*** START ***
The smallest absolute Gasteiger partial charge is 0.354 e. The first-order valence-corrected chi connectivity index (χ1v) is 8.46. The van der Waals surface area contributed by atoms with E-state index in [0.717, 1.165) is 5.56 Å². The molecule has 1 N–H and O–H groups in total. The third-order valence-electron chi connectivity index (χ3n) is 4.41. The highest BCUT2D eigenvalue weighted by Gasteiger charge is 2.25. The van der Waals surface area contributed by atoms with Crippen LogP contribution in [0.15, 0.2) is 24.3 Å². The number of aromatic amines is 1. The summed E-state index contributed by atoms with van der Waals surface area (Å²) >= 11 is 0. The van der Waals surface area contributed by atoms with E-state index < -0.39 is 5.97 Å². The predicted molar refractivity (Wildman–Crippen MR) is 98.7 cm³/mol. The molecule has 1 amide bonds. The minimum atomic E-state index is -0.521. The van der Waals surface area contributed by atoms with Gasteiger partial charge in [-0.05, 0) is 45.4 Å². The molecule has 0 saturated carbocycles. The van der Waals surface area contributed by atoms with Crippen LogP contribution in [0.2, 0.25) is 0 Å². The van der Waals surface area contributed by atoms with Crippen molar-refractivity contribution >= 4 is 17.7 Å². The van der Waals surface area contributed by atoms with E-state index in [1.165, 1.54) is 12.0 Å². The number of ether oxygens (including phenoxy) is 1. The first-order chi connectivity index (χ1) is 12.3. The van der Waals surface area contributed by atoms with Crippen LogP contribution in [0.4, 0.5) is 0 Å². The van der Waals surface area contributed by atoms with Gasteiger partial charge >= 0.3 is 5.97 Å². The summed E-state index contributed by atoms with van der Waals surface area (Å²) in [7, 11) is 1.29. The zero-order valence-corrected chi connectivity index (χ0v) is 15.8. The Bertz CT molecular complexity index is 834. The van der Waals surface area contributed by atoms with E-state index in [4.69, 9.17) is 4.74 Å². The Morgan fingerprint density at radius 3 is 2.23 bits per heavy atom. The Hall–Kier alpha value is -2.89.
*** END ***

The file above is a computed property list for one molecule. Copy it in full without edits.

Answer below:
The smallest absolute Gasteiger partial charge is 0.354 e. The first-order valence-corrected chi connectivity index (χ1v) is 8.46. The van der Waals surface area contributed by atoms with E-state index in [0.717, 1.165) is 5.56 Å². The molecule has 1 N–H and O–H groups in total. The third-order valence-electron chi connectivity index (χ3n) is 4.41. The highest BCUT2D eigenvalue weighted by Gasteiger charge is 2.25. The van der Waals surface area contributed by atoms with Crippen LogP contribution in [0.15, 0.2) is 24.3 Å². The number of aromatic amines is 1. The summed E-state index contributed by atoms with van der Waals surface area (Å²) >= 11 is 0. The van der Waals surface area contributed by atoms with E-state index < -0.39 is 5.97 Å². The predicted molar refractivity (Wildman–Crippen MR) is 98.7 cm³/mol. The molecule has 1 amide bonds. The minimum atomic E-state index is -0.521. The van der Waals surface area contributed by atoms with Gasteiger partial charge in [-0.05, 0) is 45.4 Å². The molecule has 0 saturated carbocycles. The van der Waals surface area contributed by atoms with Crippen LogP contribution in [0.2, 0.25) is 0 Å². The van der Waals surface area contributed by atoms with Crippen molar-refractivity contribution >= 4 is 17.7 Å². The van der Waals surface area contributed by atoms with E-state index in [1.165, 1.54) is 12.0 Å². The number of ether oxygens (including phenoxy) is 1. The first-order chi connectivity index (χ1) is 12.3. The van der Waals surface area contributed by atoms with Crippen LogP contribution in [0.4, 0.5) is 0 Å². The van der Waals surface area contributed by atoms with Gasteiger partial charge >= 0.3 is 5.97 Å². The summed E-state index contributed by atoms with van der Waals surface area (Å²) in [7, 11) is 1.29. The zero-order valence-corrected chi connectivity index (χ0v) is 15.8. The Bertz CT molecular complexity index is 834. The van der Waals surface area contributed by atoms with E-state index in [4.69, 9.17) is 4.74 Å². The Morgan fingerprint density at radius 3 is 2.23 bits per heavy atom. The Hall–Kier alpha value is -2.89.